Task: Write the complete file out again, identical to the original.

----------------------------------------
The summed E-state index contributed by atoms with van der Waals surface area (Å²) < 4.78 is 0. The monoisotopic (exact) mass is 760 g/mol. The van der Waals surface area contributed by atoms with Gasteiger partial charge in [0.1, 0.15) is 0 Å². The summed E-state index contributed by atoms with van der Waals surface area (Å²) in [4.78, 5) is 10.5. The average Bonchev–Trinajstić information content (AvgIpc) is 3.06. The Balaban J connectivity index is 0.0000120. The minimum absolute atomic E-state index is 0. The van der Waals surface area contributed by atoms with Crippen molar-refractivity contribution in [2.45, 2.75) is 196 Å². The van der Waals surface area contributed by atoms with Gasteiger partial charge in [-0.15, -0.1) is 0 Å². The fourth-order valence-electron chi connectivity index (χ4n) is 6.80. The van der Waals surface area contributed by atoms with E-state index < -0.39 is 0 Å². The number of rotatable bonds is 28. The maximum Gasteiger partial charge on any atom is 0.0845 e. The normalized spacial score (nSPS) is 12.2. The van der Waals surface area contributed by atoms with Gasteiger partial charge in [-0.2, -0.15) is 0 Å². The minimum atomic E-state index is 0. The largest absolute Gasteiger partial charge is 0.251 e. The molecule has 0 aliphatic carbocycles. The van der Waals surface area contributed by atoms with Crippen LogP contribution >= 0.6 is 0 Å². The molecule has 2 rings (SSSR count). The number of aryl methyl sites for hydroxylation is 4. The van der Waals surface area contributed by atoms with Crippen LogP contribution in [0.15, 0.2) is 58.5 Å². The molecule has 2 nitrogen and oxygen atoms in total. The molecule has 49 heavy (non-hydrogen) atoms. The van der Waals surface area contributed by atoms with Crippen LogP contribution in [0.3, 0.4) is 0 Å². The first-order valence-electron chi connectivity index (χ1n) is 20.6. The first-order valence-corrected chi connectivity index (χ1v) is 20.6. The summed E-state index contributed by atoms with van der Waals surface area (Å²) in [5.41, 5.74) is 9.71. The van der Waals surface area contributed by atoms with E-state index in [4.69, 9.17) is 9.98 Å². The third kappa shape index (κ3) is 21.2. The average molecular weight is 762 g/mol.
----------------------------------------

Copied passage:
The summed E-state index contributed by atoms with van der Waals surface area (Å²) < 4.78 is 0. The monoisotopic (exact) mass is 760 g/mol. The van der Waals surface area contributed by atoms with Gasteiger partial charge in [0.1, 0.15) is 0 Å². The summed E-state index contributed by atoms with van der Waals surface area (Å²) in [4.78, 5) is 10.5. The average Bonchev–Trinajstić information content (AvgIpc) is 3.06. The Balaban J connectivity index is 0.0000120. The minimum absolute atomic E-state index is 0. The van der Waals surface area contributed by atoms with Crippen molar-refractivity contribution in [2.45, 2.75) is 196 Å². The van der Waals surface area contributed by atoms with Gasteiger partial charge in [-0.15, -0.1) is 0 Å². The fourth-order valence-electron chi connectivity index (χ4n) is 6.80. The van der Waals surface area contributed by atoms with E-state index < -0.39 is 0 Å². The number of rotatable bonds is 28. The maximum Gasteiger partial charge on any atom is 0.0845 e. The normalized spacial score (nSPS) is 12.2. The van der Waals surface area contributed by atoms with Gasteiger partial charge in [-0.2, -0.15) is 0 Å². The minimum atomic E-state index is 0. The largest absolute Gasteiger partial charge is 0.251 e. The molecule has 0 aliphatic carbocycles. The van der Waals surface area contributed by atoms with Crippen LogP contribution >= 0.6 is 0 Å². The molecule has 2 rings (SSSR count). The number of aryl methyl sites for hydroxylation is 4. The van der Waals surface area contributed by atoms with Crippen LogP contribution in [0.15, 0.2) is 58.5 Å². The molecule has 2 nitrogen and oxygen atoms in total. The molecule has 49 heavy (non-hydrogen) atoms. The van der Waals surface area contributed by atoms with Crippen LogP contribution in [0.3, 0.4) is 0 Å². The first-order valence-electron chi connectivity index (χ1n) is 20.6. The first-order valence-corrected chi connectivity index (χ1v) is 20.6. The summed E-state index contributed by atoms with van der Waals surface area (Å²) in [5.41, 5.74) is 9.71. The van der Waals surface area contributed by atoms with E-state index in [4.69, 9.17) is 9.98 Å². The third kappa shape index (κ3) is 21.2. The average molecular weight is 762 g/mol.